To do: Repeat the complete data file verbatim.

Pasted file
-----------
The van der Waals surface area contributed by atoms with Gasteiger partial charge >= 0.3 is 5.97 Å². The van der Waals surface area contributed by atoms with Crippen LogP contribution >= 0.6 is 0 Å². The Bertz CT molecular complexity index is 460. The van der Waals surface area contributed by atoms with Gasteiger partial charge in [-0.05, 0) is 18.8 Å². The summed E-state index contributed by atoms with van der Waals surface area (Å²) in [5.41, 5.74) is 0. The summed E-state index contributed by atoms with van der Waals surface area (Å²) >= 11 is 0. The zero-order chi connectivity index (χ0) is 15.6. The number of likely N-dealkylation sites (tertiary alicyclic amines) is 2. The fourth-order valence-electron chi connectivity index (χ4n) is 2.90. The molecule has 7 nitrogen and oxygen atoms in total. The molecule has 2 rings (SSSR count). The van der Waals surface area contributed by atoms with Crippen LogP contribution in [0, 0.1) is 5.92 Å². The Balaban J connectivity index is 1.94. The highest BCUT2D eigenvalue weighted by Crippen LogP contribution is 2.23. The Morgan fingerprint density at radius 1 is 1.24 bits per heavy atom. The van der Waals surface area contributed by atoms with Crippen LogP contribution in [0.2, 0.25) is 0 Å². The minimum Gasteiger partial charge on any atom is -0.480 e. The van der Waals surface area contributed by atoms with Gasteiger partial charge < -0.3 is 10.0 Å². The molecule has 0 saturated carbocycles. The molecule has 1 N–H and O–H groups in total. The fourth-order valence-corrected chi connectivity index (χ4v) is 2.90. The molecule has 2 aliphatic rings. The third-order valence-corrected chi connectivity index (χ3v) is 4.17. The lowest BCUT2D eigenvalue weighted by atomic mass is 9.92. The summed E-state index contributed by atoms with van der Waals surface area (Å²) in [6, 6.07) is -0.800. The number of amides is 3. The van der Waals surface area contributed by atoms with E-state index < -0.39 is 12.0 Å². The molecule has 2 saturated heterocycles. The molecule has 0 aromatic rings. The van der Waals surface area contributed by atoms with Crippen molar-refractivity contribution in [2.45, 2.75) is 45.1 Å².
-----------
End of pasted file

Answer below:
The van der Waals surface area contributed by atoms with Gasteiger partial charge >= 0.3 is 5.97 Å². The van der Waals surface area contributed by atoms with Crippen LogP contribution >= 0.6 is 0 Å². The Bertz CT molecular complexity index is 460. The van der Waals surface area contributed by atoms with Gasteiger partial charge in [-0.05, 0) is 18.8 Å². The summed E-state index contributed by atoms with van der Waals surface area (Å²) in [5.41, 5.74) is 0. The summed E-state index contributed by atoms with van der Waals surface area (Å²) >= 11 is 0. The zero-order chi connectivity index (χ0) is 15.6. The number of likely N-dealkylation sites (tertiary alicyclic amines) is 2. The fourth-order valence-electron chi connectivity index (χ4n) is 2.90. The molecule has 7 nitrogen and oxygen atoms in total. The molecule has 2 rings (SSSR count). The van der Waals surface area contributed by atoms with Crippen LogP contribution in [0, 0.1) is 5.92 Å². The Balaban J connectivity index is 1.94. The highest BCUT2D eigenvalue weighted by Crippen LogP contribution is 2.23. The Morgan fingerprint density at radius 1 is 1.24 bits per heavy atom. The van der Waals surface area contributed by atoms with Crippen LogP contribution in [0.2, 0.25) is 0 Å². The minimum Gasteiger partial charge on any atom is -0.480 e. The van der Waals surface area contributed by atoms with Gasteiger partial charge < -0.3 is 10.0 Å². The molecule has 0 saturated carbocycles. The molecule has 1 N–H and O–H groups in total. The fourth-order valence-corrected chi connectivity index (χ4v) is 2.90. The molecule has 2 aliphatic rings. The third-order valence-corrected chi connectivity index (χ3v) is 4.17. The lowest BCUT2D eigenvalue weighted by atomic mass is 9.92. The summed E-state index contributed by atoms with van der Waals surface area (Å²) in [6, 6.07) is -0.800. The number of amides is 3. The van der Waals surface area contributed by atoms with E-state index < -0.39 is 12.0 Å². The molecule has 2 saturated heterocycles. The molecule has 0 aromatic rings. The van der Waals surface area contributed by atoms with Crippen molar-refractivity contribution in [2.45, 2.75) is 45.1 Å².